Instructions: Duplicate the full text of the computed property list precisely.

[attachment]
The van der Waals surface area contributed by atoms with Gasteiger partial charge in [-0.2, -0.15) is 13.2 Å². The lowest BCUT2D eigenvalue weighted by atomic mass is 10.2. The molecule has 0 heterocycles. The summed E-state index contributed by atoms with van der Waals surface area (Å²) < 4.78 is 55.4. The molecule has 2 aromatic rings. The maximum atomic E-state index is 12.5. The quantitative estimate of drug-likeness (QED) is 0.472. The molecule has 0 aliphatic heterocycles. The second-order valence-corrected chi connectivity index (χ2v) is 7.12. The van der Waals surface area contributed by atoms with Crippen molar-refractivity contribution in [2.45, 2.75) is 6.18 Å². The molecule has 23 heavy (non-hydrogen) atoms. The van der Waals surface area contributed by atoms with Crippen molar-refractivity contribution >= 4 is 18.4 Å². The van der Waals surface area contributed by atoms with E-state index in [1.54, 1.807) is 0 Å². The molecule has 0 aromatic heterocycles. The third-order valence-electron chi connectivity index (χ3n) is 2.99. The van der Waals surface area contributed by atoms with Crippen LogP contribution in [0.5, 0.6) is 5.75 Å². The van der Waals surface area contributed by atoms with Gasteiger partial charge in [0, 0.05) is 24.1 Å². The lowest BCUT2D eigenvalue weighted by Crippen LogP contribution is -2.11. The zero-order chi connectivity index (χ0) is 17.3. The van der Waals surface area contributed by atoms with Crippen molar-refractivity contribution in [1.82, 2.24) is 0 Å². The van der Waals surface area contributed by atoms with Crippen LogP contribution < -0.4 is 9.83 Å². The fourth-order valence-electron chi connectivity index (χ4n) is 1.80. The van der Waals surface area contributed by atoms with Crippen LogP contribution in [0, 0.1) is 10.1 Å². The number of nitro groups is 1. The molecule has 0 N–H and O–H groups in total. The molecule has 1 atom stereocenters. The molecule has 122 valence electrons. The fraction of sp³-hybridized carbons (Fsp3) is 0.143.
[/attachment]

The van der Waals surface area contributed by atoms with Gasteiger partial charge in [-0.2, -0.15) is 13.2 Å². The lowest BCUT2D eigenvalue weighted by atomic mass is 10.2. The molecule has 0 heterocycles. The summed E-state index contributed by atoms with van der Waals surface area (Å²) < 4.78 is 55.4. The molecule has 2 aromatic rings. The maximum atomic E-state index is 12.5. The quantitative estimate of drug-likeness (QED) is 0.472. The molecule has 0 aliphatic heterocycles. The second-order valence-corrected chi connectivity index (χ2v) is 7.12. The van der Waals surface area contributed by atoms with Crippen molar-refractivity contribution in [2.45, 2.75) is 6.18 Å². The molecule has 23 heavy (non-hydrogen) atoms. The van der Waals surface area contributed by atoms with Crippen molar-refractivity contribution >= 4 is 18.4 Å². The van der Waals surface area contributed by atoms with E-state index in [1.54, 1.807) is 0 Å². The molecule has 0 aromatic heterocycles. The third-order valence-electron chi connectivity index (χ3n) is 2.99. The van der Waals surface area contributed by atoms with Crippen LogP contribution in [0.5, 0.6) is 5.75 Å². The van der Waals surface area contributed by atoms with Gasteiger partial charge in [0, 0.05) is 24.1 Å². The lowest BCUT2D eigenvalue weighted by Crippen LogP contribution is -2.11. The zero-order chi connectivity index (χ0) is 17.3. The van der Waals surface area contributed by atoms with Crippen molar-refractivity contribution in [1.82, 2.24) is 0 Å². The van der Waals surface area contributed by atoms with Crippen LogP contribution < -0.4 is 9.83 Å². The fourth-order valence-electron chi connectivity index (χ4n) is 1.80. The van der Waals surface area contributed by atoms with Crippen LogP contribution in [0, 0.1) is 10.1 Å². The number of nitro groups is 1. The molecule has 0 N–H and O–H groups in total. The molecule has 1 atom stereocenters. The molecule has 122 valence electrons. The fraction of sp³-hybridized carbons (Fsp3) is 0.143.